From Friday, Sept. 21, through Thursday, Sept. 27, Syracuse University will host its annual Fall Career Week. Eight events, ranging from school/college-hosted career fairs to the Syracuse University Career and Internship Fair in the Carrier Dome, giving students the opportunity…
University Names Faculty Advisory Committee to Explore Idea of Medical School
Chancellor Kent Syverud and Interim Vice Chancellor and Provost Liz Liddy have appointed 21 faculty members to serve on a new faculty advisory committee tasked with exploring the opportunities and potential challenges associated with creating a small interdisciplinary college of medicine at Syracuse University.
The idea under consideration involves creation of a medical school dedicated to serving the needs of the nation’s military veterans and their families. The school would train doctors and healthcare professionals to serve at Veterans Administration (VA) hospitals nationwide; advance veteran- and military-related research; and potentially develop pilot projects focusing on veterans’ care for other medical schools to implement.
Should it be deemed feasible, the college would be national in scope and be the first to focus on attracting, educating and placing physicians into VA hospitals and clinics around the country.
The faculty advisory committee is charged with gathering faculty input on how the University’s ongoing and future plans, programs, research, curricula and students themselves could play a role in, and benefit from, a niche-focused college of medicine.
“The Chancellor is considering a very important initiative with considerable opportunities and challenges,” says University Professor Sean O’Keefe, chair of the committee and the Howard G. and S. Louise Phanstiel Chair in Strategic Management and Leadership at the Maxwell School. “The due diligence process he is undertaking will be thorough and must include a wide range of interested communities. Based on my prior public service experiences, I know there is a critical need for medical professionals at veterans’ health care facilities. But I am particularly pleased that the Chancellor seeks input from faculty colleagues prior to reaching a decision on this transformative idea. We will do our best to organize our inputs to help inform his decision on the question of impact on the University from the faculty’s perspective.”
In addition to O’Keefe, members of the Faculty Advisory Committee include:
- Keith Alford, associate professor, social work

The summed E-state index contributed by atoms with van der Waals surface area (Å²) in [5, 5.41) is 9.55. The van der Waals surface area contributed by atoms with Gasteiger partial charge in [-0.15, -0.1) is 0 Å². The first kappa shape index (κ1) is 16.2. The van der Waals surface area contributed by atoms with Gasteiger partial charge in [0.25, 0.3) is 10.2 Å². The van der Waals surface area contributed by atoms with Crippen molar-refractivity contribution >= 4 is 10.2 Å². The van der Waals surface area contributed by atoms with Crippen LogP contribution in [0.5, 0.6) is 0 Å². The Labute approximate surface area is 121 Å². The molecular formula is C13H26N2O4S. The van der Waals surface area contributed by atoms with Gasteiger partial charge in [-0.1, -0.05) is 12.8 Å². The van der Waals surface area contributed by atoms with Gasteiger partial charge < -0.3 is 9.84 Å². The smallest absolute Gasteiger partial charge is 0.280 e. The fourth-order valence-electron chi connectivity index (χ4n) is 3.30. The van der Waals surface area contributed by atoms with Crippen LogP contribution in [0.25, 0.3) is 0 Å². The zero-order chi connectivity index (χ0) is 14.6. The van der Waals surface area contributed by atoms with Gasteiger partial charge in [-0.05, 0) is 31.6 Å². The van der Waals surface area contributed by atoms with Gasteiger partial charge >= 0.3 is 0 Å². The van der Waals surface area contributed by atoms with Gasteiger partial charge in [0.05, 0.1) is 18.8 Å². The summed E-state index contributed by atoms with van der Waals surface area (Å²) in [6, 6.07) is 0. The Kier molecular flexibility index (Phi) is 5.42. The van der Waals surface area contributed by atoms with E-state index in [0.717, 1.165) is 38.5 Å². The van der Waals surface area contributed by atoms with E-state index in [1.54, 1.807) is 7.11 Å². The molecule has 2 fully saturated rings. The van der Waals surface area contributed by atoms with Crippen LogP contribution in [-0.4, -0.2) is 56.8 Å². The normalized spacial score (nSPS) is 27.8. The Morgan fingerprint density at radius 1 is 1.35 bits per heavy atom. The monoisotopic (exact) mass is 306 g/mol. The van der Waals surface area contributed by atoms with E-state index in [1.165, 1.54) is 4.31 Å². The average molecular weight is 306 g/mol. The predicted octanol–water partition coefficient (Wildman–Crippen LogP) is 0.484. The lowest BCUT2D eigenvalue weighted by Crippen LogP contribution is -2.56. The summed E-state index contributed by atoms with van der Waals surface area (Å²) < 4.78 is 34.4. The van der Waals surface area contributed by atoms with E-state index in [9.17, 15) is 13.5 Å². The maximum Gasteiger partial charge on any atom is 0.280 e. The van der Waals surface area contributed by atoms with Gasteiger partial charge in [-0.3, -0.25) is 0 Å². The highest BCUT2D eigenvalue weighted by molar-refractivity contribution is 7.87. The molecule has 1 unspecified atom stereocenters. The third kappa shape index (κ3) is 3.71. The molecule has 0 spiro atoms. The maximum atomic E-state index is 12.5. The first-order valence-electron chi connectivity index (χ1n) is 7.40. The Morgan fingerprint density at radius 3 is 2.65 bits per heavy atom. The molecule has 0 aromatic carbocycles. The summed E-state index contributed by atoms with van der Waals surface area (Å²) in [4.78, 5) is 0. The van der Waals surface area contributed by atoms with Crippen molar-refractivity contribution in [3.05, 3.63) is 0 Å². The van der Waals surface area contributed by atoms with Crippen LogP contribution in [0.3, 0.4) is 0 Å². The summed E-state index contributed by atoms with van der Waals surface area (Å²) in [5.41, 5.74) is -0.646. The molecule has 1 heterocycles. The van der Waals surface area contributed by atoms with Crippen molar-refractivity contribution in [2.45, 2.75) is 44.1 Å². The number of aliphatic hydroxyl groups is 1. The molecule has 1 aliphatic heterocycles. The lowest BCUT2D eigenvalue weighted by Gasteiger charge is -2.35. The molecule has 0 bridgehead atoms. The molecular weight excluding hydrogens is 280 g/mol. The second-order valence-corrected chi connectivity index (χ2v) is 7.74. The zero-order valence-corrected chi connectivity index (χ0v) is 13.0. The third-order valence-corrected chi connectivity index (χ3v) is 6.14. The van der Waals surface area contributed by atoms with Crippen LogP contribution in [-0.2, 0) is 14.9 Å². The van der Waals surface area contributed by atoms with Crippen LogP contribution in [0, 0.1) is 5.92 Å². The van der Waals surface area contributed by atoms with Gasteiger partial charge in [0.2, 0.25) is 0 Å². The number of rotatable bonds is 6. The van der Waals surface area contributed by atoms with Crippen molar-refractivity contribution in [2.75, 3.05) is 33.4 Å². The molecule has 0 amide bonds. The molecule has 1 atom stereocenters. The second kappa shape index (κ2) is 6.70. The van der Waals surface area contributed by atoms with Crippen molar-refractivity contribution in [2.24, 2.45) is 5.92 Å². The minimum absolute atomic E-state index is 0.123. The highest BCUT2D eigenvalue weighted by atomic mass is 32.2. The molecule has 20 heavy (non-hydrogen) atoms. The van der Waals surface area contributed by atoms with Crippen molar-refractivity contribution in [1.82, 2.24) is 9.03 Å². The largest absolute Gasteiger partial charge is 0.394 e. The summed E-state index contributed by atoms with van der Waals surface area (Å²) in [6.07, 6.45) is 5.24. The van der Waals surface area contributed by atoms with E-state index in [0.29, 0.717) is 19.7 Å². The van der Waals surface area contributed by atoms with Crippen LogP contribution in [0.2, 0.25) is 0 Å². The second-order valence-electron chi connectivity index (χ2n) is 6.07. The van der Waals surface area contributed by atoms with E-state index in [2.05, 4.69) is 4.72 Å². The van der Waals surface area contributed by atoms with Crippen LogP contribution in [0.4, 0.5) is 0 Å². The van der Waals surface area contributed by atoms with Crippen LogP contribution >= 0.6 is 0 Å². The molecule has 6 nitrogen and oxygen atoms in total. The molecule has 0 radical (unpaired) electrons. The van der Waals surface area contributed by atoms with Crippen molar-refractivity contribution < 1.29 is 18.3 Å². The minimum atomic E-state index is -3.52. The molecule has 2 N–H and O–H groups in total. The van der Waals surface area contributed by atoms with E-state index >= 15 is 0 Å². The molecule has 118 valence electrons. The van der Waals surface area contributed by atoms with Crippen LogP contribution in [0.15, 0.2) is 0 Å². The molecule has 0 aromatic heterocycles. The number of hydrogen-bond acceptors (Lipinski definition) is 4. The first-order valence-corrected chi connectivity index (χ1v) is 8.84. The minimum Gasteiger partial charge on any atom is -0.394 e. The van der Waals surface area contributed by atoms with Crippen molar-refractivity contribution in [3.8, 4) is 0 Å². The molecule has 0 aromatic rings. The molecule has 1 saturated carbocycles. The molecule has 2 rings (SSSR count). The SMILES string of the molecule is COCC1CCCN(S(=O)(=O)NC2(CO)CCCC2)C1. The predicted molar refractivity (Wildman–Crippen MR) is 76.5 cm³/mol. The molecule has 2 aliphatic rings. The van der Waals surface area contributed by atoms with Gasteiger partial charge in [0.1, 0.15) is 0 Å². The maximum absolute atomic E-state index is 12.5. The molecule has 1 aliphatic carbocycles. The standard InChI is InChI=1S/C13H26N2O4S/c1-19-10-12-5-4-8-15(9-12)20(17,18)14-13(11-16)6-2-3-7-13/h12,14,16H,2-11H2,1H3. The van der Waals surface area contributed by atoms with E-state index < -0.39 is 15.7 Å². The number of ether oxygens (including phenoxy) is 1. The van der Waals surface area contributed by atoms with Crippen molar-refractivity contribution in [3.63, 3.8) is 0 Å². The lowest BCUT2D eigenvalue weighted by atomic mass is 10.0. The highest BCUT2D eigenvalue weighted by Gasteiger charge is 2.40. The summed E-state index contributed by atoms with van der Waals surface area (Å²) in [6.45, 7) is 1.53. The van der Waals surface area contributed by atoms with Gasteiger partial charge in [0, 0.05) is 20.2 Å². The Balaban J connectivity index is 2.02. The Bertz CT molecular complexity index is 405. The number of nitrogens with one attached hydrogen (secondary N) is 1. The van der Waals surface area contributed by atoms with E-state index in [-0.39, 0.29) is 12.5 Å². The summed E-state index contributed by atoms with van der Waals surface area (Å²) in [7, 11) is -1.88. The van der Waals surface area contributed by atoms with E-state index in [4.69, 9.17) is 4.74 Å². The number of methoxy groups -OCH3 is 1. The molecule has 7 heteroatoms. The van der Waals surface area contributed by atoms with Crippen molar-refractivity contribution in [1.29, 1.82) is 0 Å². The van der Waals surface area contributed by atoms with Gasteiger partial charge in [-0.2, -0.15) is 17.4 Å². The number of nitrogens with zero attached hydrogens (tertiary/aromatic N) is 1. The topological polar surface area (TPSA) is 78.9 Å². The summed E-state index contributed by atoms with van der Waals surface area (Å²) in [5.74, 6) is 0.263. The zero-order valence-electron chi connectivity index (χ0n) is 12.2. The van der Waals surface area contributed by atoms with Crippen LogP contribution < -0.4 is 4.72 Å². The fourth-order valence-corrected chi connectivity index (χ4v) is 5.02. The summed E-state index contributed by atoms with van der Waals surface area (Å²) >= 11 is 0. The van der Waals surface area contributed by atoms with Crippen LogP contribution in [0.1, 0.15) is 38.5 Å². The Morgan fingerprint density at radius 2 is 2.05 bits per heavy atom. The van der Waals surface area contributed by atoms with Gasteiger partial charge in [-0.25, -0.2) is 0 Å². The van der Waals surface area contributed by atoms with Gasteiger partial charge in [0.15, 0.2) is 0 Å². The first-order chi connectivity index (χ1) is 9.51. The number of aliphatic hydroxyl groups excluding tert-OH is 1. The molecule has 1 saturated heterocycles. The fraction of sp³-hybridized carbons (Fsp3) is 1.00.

- Dessa Bergen-Cico, associate professor, public health and addictions
- Lori Brown, associate professor, architecture
- Thomas Dennison, director, Program in Health Services Management and Policy; director, Lerner Center for Public Health Promotion; associate director, CNY Master of Public Health program at Upstate Medical University
- Robert Doyle, professor, chemistry
- Jeremy Gilbert, professor, biomaterials
- Jeffrey S. Good, assistant professor, communication and rhetorical studies
- James Henderson, professor, biomedical and chemical engineering
- William Horrace, chair, Department of Economics; co-director, Health Research Network
- Arlene Kanter, founder and director, Disability Law and Policy program
- Lisa Manning, professor, physics
- Cristina Marchetti, William R. Kenan Professor of Physics
- Patrick Mather, director, Syracuse Biomaterials Institute; professor, biomedical and chemical engineering
- Alexander McKelvie, associate professor, entrepreneurship; chair, Department of Entrepreneurship and Emerging Enterprises
- Robert Murrett, deputy director, Institute for National Security and Counterterrorism; professor of practice, public administration and international affairs
- Karin Ruhlandt, dean, College of Arts and Sciences; Distinguished Professor, chemistry
- Robert Silver, professor, biology
- Radhakrishna Sureshkumar, chair, Department of Biomedical and Chemical Engineering
- David Van Slyke, professor and chair, public administration and international affairs
- Douglas Wolf, professor, public administration and international affairs
Provost Liddy will serve in an ex-officio capacity.
The committee will take an interdisciplinary approach to its work, exploring how the University’s diverse strengths across schools, colleges, departments and programs could feed into and support such an initiative. It also will evaluate issues relating to the potential impact of such a college that may justify further consideration before the Chancellor makes a decision on the idea.
The committee is tasked with submitting a report of its findings to the Chancellor by early October.